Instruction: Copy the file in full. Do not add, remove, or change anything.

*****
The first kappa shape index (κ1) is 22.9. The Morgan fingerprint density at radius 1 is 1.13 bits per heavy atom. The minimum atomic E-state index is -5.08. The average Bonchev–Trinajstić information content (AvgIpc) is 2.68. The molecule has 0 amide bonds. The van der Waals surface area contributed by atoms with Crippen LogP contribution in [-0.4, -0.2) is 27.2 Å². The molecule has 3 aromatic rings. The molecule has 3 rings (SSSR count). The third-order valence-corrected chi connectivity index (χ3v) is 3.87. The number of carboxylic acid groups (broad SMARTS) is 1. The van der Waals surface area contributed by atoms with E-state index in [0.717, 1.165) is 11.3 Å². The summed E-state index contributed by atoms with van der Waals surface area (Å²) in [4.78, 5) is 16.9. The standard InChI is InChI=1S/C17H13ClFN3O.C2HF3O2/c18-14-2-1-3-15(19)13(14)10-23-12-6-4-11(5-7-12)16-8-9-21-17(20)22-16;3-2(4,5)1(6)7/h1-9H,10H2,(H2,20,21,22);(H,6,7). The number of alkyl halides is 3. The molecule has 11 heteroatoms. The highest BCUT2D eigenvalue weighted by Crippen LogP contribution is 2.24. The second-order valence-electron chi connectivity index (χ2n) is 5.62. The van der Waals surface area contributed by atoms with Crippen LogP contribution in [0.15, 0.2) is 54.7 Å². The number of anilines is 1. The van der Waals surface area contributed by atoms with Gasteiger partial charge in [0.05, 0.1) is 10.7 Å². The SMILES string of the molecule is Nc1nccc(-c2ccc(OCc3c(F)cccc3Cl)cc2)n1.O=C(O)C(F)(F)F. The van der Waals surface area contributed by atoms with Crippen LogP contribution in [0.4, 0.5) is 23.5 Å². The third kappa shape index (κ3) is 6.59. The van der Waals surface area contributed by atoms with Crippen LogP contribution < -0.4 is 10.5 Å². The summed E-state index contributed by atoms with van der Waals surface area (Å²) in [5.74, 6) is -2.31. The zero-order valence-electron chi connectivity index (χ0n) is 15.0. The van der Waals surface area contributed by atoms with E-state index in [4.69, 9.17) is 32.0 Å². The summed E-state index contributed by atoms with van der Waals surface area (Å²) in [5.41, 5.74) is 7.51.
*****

The first kappa shape index (κ1) is 22.9. The Morgan fingerprint density at radius 1 is 1.13 bits per heavy atom. The minimum atomic E-state index is -5.08. The average Bonchev–Trinajstić information content (AvgIpc) is 2.68. The molecule has 0 amide bonds. The van der Waals surface area contributed by atoms with Crippen LogP contribution in [-0.4, -0.2) is 27.2 Å². The molecule has 3 aromatic rings. The molecule has 3 rings (SSSR count). The third-order valence-corrected chi connectivity index (χ3v) is 3.87. The number of carboxylic acid groups (broad SMARTS) is 1. The van der Waals surface area contributed by atoms with E-state index in [0.717, 1.165) is 11.3 Å². The summed E-state index contributed by atoms with van der Waals surface area (Å²) in [4.78, 5) is 16.9. The standard InChI is InChI=1S/C17H13ClFN3O.C2HF3O2/c18-14-2-1-3-15(19)13(14)10-23-12-6-4-11(5-7-12)16-8-9-21-17(20)22-16;3-2(4,5)1(6)7/h1-9H,10H2,(H2,20,21,22);(H,6,7). The number of alkyl halides is 3. The molecule has 11 heteroatoms. The highest BCUT2D eigenvalue weighted by Crippen LogP contribution is 2.24. The second-order valence-electron chi connectivity index (χ2n) is 5.62. The van der Waals surface area contributed by atoms with Crippen LogP contribution in [0.15, 0.2) is 54.7 Å². The number of anilines is 1. The van der Waals surface area contributed by atoms with Gasteiger partial charge in [0.05, 0.1) is 10.7 Å². The SMILES string of the molecule is Nc1nccc(-c2ccc(OCc3c(F)cccc3Cl)cc2)n1.O=C(O)C(F)(F)F. The van der Waals surface area contributed by atoms with Crippen LogP contribution in [0.4, 0.5) is 23.5 Å². The third kappa shape index (κ3) is 6.59. The van der Waals surface area contributed by atoms with Crippen LogP contribution < -0.4 is 10.5 Å². The summed E-state index contributed by atoms with van der Waals surface area (Å²) in [5.74, 6) is -2.31. The zero-order valence-electron chi connectivity index (χ0n) is 15.0. The van der Waals surface area contributed by atoms with E-state index in [4.69, 9.17) is 32.0 Å². The summed E-state index contributed by atoms with van der Waals surface area (Å²) in [5.41, 5.74) is 7.51.